What are the advantages of including non-colorectal cancers in the definition of DFS? Its inclusion may capture more completely the potential complication of treatment-induced second malignancies, which may be important as more potent treatments are used and better survival outcomes are achieved. The risk from newer agents such as oxaliplatin and irinotecan is probably still unknown. Whilst 5-FU has not been associated with second malignancies, the nitrosourea semustine (methyl-CCNU), which was used in early studies of adjuvant chemotherapy, has been associated with acute leukaemia or pre-leukaemia. The 6-year cumulative mean risk of developing such a disorder after treatment with semustine has been estimated at 4.0%, with an incidence rate of 2.3 cases per 1000 persons per year [14]. In one study, the leukaemia developed a median time of 44 months after commencement of treatment with semustine (range 29–69 months) [15]. Conventional cytotoxic induced non-haematological second malignancies are, however, unlikely to occur so early after treatment; it is unknown if the targeted biological agents may induce second malignancies by a different mechanism or with a different natural history. On the other hand, cancers that are unlikely to be induced by treatment and are of clearly different histology will probably diminish the sensitivity of the treatment comparison and should be excluded, such as skin cancers like basal cell carcinoma and melanoma.

If non-colorectal cancers are excluded from the definition of DFS, upon detection of cancer during follow-up, study physicians must decide whether the findings are relapse-related or not. Inclusion of non-colorectal cancers as end points is likely to reduce inconsistency in handling these patients from a data analysis point of view, but the cost of this simplicity is sensitivity. The true size of the effect of these two issues is likely, in reality, to be small when DFS is assessed at 3 years. If the impact of the definition on the study conclusion is important, it suggests that conclusions either way may be premature or of lessened clinical importance.

Alternatives to DFS are time to recurrence and relapse-free survival (RFS). Time to recurrence was used in some of the earlier studies of adjuvant chemotherapy, usually as a secondary end point to overall survival [1618]. The adjuvant study by the UK QUASAR group included 3-year recurrence rate as a secondary end point [19]. Events that contributed to the determination of recurrence rate included recurrence and deaths due to recorded recurrence. In general, we do not favour time to recurrence as an end point due to its total inability to include the impact of adverse events on the end point.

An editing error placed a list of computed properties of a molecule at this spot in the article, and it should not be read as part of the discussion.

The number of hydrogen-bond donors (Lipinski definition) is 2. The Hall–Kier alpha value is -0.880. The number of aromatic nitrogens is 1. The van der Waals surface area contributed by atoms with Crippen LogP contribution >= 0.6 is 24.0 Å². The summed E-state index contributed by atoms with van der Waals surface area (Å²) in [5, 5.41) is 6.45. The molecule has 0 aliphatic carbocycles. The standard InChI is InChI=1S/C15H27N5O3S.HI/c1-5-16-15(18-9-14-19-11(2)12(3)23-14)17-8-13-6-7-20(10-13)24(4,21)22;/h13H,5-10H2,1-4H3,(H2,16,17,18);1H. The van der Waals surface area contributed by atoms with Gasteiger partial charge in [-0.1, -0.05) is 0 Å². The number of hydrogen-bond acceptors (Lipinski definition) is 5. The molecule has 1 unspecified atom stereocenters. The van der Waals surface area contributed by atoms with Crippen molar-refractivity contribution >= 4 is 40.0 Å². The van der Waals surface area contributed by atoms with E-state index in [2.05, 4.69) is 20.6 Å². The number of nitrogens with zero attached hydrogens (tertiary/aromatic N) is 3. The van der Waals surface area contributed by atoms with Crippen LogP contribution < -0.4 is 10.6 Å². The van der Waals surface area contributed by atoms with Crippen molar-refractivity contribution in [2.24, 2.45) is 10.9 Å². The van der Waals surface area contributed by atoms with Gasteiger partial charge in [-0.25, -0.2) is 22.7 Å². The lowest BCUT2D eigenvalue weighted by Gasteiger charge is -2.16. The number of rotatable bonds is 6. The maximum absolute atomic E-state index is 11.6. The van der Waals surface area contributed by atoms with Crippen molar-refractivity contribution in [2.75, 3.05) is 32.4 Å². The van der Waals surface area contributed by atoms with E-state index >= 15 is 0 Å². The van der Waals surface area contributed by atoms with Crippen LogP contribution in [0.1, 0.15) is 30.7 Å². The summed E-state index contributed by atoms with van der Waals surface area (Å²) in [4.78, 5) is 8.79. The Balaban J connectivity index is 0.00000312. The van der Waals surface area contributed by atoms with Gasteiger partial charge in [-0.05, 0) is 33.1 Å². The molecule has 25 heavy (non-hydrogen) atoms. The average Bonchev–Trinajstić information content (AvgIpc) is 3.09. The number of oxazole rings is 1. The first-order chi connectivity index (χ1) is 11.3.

RFS has also been used as a secondary end point in some studies [5, 6, 12]. When defined as time to the first relapse or death from any cause, and not including second primaries or other cancers, RFS is perhaps the end point most sensitive to a treatment effect while still accounting for any imbalance in adverse event-related deaths. Indeed, therapy may have many adverse effects beyond second primaries, such as the risk of congestive heart failure with trastuzumab (Herceptin) [20]. Including second malignancies as a component of end point in order to capture a subset of possible untoward effects of chemotherapy may present only a partial picture. We already have OS as an end point to capture all causes of mortality; if the goal is to generate a more sensitive early end point, RFS should be considered.

It is likely that the current trend of using a 3-year based primary end point in clinical trials of adjuvant treatment for colorectal cancer, whether it is DFS or RFS, will continue. The authors recommend that the definition of DFS should include as events recurrence or relapse of colorectal cancer, all second cancers, or death from any cause. RFS, on the other hand, should be defined only by the inclusion of recurrence or relapse of colorectal cancer, or death from any cause. Furthermore, we propose that RFS thus defined may be the superior surrogate primary end point, which has also been validated in the aforementioned pooled analysis. It is the most sensitive end point that still includes all deaths; therefore accounting for untoward or unexpected short to medium-term unexpected or unrecognized treatment-related mortality. Overall survival remains the ultimate standard, which accounts for the complete impact of the choice of adjuvant therapy on long-term outcome.

Conflict of interest

Professor Cunningham has served on advisory boards for Roche, Sanofi and Pfizer. Dr Sargent has consulted for Sanofi-Aventis.